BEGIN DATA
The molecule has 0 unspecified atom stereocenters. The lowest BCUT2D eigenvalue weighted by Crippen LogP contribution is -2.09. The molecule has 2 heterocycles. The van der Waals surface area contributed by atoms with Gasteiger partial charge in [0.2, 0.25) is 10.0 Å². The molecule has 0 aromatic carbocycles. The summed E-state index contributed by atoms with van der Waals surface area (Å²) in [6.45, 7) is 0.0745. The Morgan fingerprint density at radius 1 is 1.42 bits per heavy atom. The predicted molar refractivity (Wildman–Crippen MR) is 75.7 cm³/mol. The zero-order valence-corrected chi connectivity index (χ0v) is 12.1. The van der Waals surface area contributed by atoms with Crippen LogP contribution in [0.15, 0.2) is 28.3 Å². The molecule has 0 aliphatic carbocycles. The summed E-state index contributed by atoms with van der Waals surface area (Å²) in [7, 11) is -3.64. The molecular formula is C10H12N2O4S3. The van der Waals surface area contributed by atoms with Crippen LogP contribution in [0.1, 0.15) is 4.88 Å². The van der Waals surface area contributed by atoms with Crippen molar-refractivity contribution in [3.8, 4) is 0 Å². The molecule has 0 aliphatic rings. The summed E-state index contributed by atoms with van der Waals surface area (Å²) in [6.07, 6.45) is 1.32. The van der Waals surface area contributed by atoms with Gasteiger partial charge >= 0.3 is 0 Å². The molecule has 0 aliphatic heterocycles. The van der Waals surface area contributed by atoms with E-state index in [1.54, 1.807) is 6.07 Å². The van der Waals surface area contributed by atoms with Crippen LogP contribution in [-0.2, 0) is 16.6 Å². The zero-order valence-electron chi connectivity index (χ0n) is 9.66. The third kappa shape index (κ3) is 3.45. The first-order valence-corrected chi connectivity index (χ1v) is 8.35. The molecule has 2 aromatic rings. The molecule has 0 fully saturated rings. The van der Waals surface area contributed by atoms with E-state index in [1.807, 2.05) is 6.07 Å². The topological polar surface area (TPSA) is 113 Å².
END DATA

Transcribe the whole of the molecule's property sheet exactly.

The molecule has 0 unspecified atom stereocenters. The lowest BCUT2D eigenvalue weighted by Crippen LogP contribution is -2.09. The molecule has 2 heterocycles. The van der Waals surface area contributed by atoms with Gasteiger partial charge in [0.2, 0.25) is 10.0 Å². The molecule has 0 aromatic carbocycles. The summed E-state index contributed by atoms with van der Waals surface area (Å²) in [6.45, 7) is 0.0745. The Morgan fingerprint density at radius 1 is 1.42 bits per heavy atom. The predicted molar refractivity (Wildman–Crippen MR) is 75.7 cm³/mol. The zero-order valence-corrected chi connectivity index (χ0v) is 12.1. The van der Waals surface area contributed by atoms with Crippen LogP contribution in [0.15, 0.2) is 28.3 Å². The molecule has 0 aliphatic carbocycles. The summed E-state index contributed by atoms with van der Waals surface area (Å²) in [7, 11) is -3.64. The molecular formula is C10H12N2O4S3. The van der Waals surface area contributed by atoms with Crippen LogP contribution in [0.1, 0.15) is 4.88 Å². The van der Waals surface area contributed by atoms with Crippen molar-refractivity contribution in [3.8, 4) is 0 Å². The molecule has 0 aliphatic rings. The summed E-state index contributed by atoms with van der Waals surface area (Å²) in [6.07, 6.45) is 1.32. The van der Waals surface area contributed by atoms with Gasteiger partial charge >= 0.3 is 0 Å². The molecule has 0 aliphatic heterocycles. The van der Waals surface area contributed by atoms with E-state index in [1.54, 1.807) is 6.07 Å². The van der Waals surface area contributed by atoms with Crippen LogP contribution in [-0.2, 0) is 16.6 Å². The zero-order valence-electron chi connectivity index (χ0n) is 9.66. The third kappa shape index (κ3) is 3.45. The first-order valence-corrected chi connectivity index (χ1v) is 8.35. The molecule has 2 aromatic rings. The molecule has 0 fully saturated rings. The van der Waals surface area contributed by atoms with E-state index in [1.807, 2.05) is 6.07 Å². The topological polar surface area (TPSA) is 113 Å².